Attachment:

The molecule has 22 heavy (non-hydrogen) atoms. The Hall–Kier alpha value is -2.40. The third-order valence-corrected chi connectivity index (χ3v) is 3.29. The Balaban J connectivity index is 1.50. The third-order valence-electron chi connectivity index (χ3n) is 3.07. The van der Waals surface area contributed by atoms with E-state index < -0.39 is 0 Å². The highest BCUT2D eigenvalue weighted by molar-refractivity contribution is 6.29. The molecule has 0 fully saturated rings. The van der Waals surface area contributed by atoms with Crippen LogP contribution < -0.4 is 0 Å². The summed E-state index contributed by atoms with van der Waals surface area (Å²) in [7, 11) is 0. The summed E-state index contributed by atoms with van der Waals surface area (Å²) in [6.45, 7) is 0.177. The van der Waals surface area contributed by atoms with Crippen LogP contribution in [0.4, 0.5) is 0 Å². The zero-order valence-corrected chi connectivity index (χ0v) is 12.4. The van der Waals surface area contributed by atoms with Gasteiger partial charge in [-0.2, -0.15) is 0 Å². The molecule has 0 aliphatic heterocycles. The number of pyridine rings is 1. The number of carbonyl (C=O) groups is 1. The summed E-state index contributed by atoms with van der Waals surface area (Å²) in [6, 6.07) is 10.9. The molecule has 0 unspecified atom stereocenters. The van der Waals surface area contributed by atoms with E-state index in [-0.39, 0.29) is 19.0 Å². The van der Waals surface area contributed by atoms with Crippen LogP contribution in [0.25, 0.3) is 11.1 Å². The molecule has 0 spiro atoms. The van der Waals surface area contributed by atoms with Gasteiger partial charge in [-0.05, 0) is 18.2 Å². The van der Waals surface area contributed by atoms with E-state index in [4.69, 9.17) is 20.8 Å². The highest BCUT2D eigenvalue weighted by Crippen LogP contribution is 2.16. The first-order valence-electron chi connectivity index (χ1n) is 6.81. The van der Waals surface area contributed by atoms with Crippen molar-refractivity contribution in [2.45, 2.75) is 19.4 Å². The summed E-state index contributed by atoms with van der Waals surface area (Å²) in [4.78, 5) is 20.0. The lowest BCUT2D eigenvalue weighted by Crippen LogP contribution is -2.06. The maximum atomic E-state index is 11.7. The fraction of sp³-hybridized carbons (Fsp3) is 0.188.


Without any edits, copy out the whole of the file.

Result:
The molecule has 22 heavy (non-hydrogen) atoms. The Hall–Kier alpha value is -2.40. The third-order valence-corrected chi connectivity index (χ3v) is 3.29. The Balaban J connectivity index is 1.50. The third-order valence-electron chi connectivity index (χ3n) is 3.07. The van der Waals surface area contributed by atoms with E-state index < -0.39 is 0 Å². The highest BCUT2D eigenvalue weighted by molar-refractivity contribution is 6.29. The molecule has 0 fully saturated rings. The van der Waals surface area contributed by atoms with Crippen LogP contribution < -0.4 is 0 Å². The summed E-state index contributed by atoms with van der Waals surface area (Å²) in [7, 11) is 0. The summed E-state index contributed by atoms with van der Waals surface area (Å²) in [6.45, 7) is 0.177. The van der Waals surface area contributed by atoms with Crippen LogP contribution in [0.4, 0.5) is 0 Å². The zero-order valence-corrected chi connectivity index (χ0v) is 12.4. The van der Waals surface area contributed by atoms with Gasteiger partial charge in [-0.2, -0.15) is 0 Å². The molecule has 0 aliphatic heterocycles. The number of pyridine rings is 1. The number of carbonyl (C=O) groups is 1. The summed E-state index contributed by atoms with van der Waals surface area (Å²) in [6, 6.07) is 10.9. The molecule has 0 unspecified atom stereocenters. The van der Waals surface area contributed by atoms with E-state index in [-0.39, 0.29) is 19.0 Å². The van der Waals surface area contributed by atoms with Crippen LogP contribution in [0.25, 0.3) is 11.1 Å². The molecule has 0 spiro atoms. The van der Waals surface area contributed by atoms with Gasteiger partial charge in [-0.05, 0) is 18.2 Å². The van der Waals surface area contributed by atoms with E-state index in [4.69, 9.17) is 20.8 Å². The highest BCUT2D eigenvalue weighted by Crippen LogP contribution is 2.16. The first-order valence-electron chi connectivity index (χ1n) is 6.81. The van der Waals surface area contributed by atoms with Crippen molar-refractivity contribution in [2.45, 2.75) is 19.4 Å². The summed E-state index contributed by atoms with van der Waals surface area (Å²) in [4.78, 5) is 20.0. The lowest BCUT2D eigenvalue weighted by Crippen LogP contribution is -2.06. The maximum atomic E-state index is 11.7. The fraction of sp³-hybridized carbons (Fsp3) is 0.188.